Airbnb has laid off 30 percent of its recruitment staff, according to a recent Bloomberg report.
The cuts affected 0.4 percent of its overall staff. They currently employ 6,800 people.
However, Airbnb still plans to increase its overall headcount this year. The company has predicted their workforce to increase by 2 to 4 percent this year
Previous job cuts
This is not the first time that the company has seen job cuts in recent days. During the pandemic, the holiday home rental site laid off a staggering 25 percent of its workforce as it struggled to battle the global travel restraints.
The big tech layoffs continue
In January, Spotify announced it will cut 6 percent of its workforce. The Swedish music-streaming giant has about 10,000 employees.
Spotify’s CEO, Daniel Ek, wrote: “In hindsight, I was too ambitious in investing ahead of our revenue growth.”
Similarly, on the 18th January, Microsoft announced 10,000 layoffs. Their CEO, Satya Nadalla said that the company will refocus on “secular growth and long-term competitiveness.”
ALEXIA PEDERSEN, VP OF EMEA AT O’REILLY
“Redundancies are not made lightly. Organisations are considering several factors and deciding to reduce costs given the current economic uncertainty, with forecasted numbers showing a reduced demand for services and products.
“The technology sector stands out because there has been a period of rapid acceleration in digital transformation over recent years. This was accentuated by the pandemic, as many businesses had to rapidly move to an online presence in a very short timeframe. New skill sets were hired, and employees were upskilled to help organisations transition. Some of these projects have now been completed and talent is no longer required, whilst some of these projects are still underway, budgets are being cut in line with the economic projections being suggested by many economists.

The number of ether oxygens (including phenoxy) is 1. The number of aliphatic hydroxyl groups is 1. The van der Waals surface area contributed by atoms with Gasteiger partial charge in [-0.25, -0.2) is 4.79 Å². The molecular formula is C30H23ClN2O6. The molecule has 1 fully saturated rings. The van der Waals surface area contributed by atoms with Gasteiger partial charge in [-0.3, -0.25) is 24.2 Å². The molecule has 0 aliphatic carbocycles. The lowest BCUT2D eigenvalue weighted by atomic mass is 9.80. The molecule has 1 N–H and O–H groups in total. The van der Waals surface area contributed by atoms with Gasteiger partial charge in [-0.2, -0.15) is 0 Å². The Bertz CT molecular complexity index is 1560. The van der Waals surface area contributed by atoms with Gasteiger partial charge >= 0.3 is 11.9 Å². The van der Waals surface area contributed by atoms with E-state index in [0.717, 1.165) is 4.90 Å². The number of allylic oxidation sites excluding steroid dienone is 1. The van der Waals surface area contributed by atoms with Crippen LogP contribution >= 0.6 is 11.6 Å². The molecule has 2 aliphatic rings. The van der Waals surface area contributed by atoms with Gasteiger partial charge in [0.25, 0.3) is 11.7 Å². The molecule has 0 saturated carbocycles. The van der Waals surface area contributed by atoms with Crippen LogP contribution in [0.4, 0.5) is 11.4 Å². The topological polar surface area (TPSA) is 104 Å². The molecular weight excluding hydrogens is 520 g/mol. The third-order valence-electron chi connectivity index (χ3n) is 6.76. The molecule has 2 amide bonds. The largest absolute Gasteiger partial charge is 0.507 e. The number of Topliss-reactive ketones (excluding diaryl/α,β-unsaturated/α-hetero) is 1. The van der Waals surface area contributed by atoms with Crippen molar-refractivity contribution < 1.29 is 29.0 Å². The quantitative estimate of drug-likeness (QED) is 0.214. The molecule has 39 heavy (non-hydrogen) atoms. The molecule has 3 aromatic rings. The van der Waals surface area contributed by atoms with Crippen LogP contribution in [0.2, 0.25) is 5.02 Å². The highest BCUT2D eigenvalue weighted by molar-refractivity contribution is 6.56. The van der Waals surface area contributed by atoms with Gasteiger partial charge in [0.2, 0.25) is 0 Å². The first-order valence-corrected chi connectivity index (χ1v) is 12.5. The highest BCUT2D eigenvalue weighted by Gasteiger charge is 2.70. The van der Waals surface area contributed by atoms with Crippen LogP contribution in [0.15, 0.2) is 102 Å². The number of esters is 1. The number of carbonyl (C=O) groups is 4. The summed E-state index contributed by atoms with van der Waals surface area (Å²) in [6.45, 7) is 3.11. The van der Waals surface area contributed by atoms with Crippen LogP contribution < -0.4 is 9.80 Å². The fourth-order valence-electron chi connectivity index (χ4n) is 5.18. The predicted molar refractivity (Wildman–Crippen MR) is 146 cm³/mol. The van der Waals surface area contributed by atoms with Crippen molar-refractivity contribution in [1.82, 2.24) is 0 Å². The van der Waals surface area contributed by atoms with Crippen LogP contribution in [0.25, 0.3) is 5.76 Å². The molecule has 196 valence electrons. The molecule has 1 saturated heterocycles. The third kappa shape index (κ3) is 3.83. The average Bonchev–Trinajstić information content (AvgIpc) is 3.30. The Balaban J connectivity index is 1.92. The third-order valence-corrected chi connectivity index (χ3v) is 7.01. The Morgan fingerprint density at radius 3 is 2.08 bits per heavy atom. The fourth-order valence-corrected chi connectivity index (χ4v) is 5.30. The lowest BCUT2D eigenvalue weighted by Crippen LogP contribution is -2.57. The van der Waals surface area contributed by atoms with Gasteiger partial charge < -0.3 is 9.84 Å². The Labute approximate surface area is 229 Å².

“Britain currently has its lowest unemployment rate since 1974, and while the tech sector has taken a global hit, the UK hasn’t felt it so strongly. While headlines emphasising the mass layoffs dominate the media, the numbers aren’t matching up. At Meta, 650 staff out of 11,000 total were laid off in the UK, yet the roles for tech companies remain open.
“Some tech companies will want to take a cautious view and prepare for what may lie ahead by reducing costs, but the situation in the UK isn’t necessarily mirroring the global trend.”
Amelia Brand is the Editor for HRreview, and host of the HR in Review podcast series. With a Master’s degree in Legal and Political Theory, her particular interests within HR include employment law, DE&I, and wellbeing within the workplace. Prior to working with HRreview, Amelia was Sub-Editor of a magazine, and Editor of the Environmental Justice Project at the University College London, writing and overseeing articles into UCL’s weekly newsletter. Her previous academic work has focused on philosophy, politics and law, with a special focus on how artificial intelligence will feature in the future.